This is where we come to my main motivation for writing this: AI shaming. I may disagree with letting AI take our art from us, but I’m equally against public shaming. Any time someone on social media is suspected of even thinking about using AI, the pile-on begins. I get that people feel it’s their only available recourse, but it only benefits the corporations. Of course, it does because this is the same thing they always do: they fuck us over and get away with it by using the media to persuade us to point our fingers at one another instead of at them. I’ll never support mob shaming of individuals who mean well and are just trying to find a way to make it through life, even if I disagree with how they’ve chosen to go about it. It’s disproportionate, misses the point, and absolves the real culprit.

Consider a small publisher: it could be a modest operation with only a handful of employees struggling to stay afloat. An AI cover could be a desperate attempt to cut costs. This doesn’t necessarily justify it, but is that really who we want to persecute?

I get why we do this. How the hell can we go after the corporations? At least if we go after some random indie author, there’s no PR machinery defending them, and we can be satisfied watching the destruction of that person’s career prospects. Going after corporations is much harder and less immediately effective. But going after the individual or small company does nothing to help the problem in the long run. It only hurts the person.

Opportunistic outrage

My other issue with online shaming is how much of it is driven by people weaponizing it to build their brands. Social media algorithms reward outrage, and many indie creators have realized that. So when they see an opportunity to shame an individual for using AI, they jump on it because they know it will get lots of engagement.

I’m confident that those doing the shaming have their own skeletons they’d prefer the rest of us not discover. So maybe it’s time we did less finger-pointing and turned our attention to the real problem.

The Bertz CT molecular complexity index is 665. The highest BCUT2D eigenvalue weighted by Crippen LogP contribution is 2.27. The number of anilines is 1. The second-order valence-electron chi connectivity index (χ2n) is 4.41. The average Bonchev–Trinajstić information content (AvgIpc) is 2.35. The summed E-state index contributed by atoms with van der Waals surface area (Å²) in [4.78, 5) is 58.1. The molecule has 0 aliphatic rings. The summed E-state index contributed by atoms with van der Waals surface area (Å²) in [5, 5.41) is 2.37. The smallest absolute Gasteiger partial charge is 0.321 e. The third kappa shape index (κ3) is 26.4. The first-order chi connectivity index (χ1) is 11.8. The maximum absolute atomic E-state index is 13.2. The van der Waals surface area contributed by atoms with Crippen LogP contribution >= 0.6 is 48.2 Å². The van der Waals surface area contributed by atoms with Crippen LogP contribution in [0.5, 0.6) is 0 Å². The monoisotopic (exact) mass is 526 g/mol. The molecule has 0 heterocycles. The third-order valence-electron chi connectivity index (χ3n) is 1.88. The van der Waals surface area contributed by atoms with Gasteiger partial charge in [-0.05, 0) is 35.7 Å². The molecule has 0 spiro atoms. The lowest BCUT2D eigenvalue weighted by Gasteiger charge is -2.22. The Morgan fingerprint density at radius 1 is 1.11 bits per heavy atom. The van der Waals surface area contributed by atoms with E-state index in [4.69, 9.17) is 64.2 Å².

A life dictated by algorithms

We’ve already used machine learning in search engine algorithms, social media sites, and elsewhere. Social media algorithms, in particular, have worried me for years. Their primary function is to increase engagement—the more people engage, the more ads they can sell. The more people engage, the more we build a habit of continuously checking and scrolling, which generates more ad revenue and helps collect more data about each user’s interests, habits, and preferences.

If an impersonal machine learning algorithm is directed at increasing user engagement and content generation, it will quickly discover that outrage, fighting, and trolling are the best drivers. You can see that for yourself just by scrolling for a few minutes. You’ll find far more back-and-forth on controversy, arguments, and posts with heightened emotions than any other type of post.

Look at Twitter / X and see who and what tends to rise to the top. You’ll mostly find people stirring pots. Some are just caught up in the algorithm’s manipulation, while others actively use it to increase visibility. They know what the algorithm is looking for, and that’s what they give it. Outrage. Anger. Conflict. In politics, compromise doesn’t get engagement, so it doesn’t get promoted, so politicians don’t bother much with it. But hateful hyperbole gets engagement, so it gets rewarded, so politicians who understand the algorithms exploit this. Outside of politics, we see the same pattern repeated everywhere.

These things erupt like online gang wars, even over the most absurd things. Zack Snyder versus James Gunn. iPhone versus Android. Famous ex-boyfriend versus famous ex-girlfriend. Sometimes, it gets so heated that it leads to doxxing and death threats and damages our collective mental health.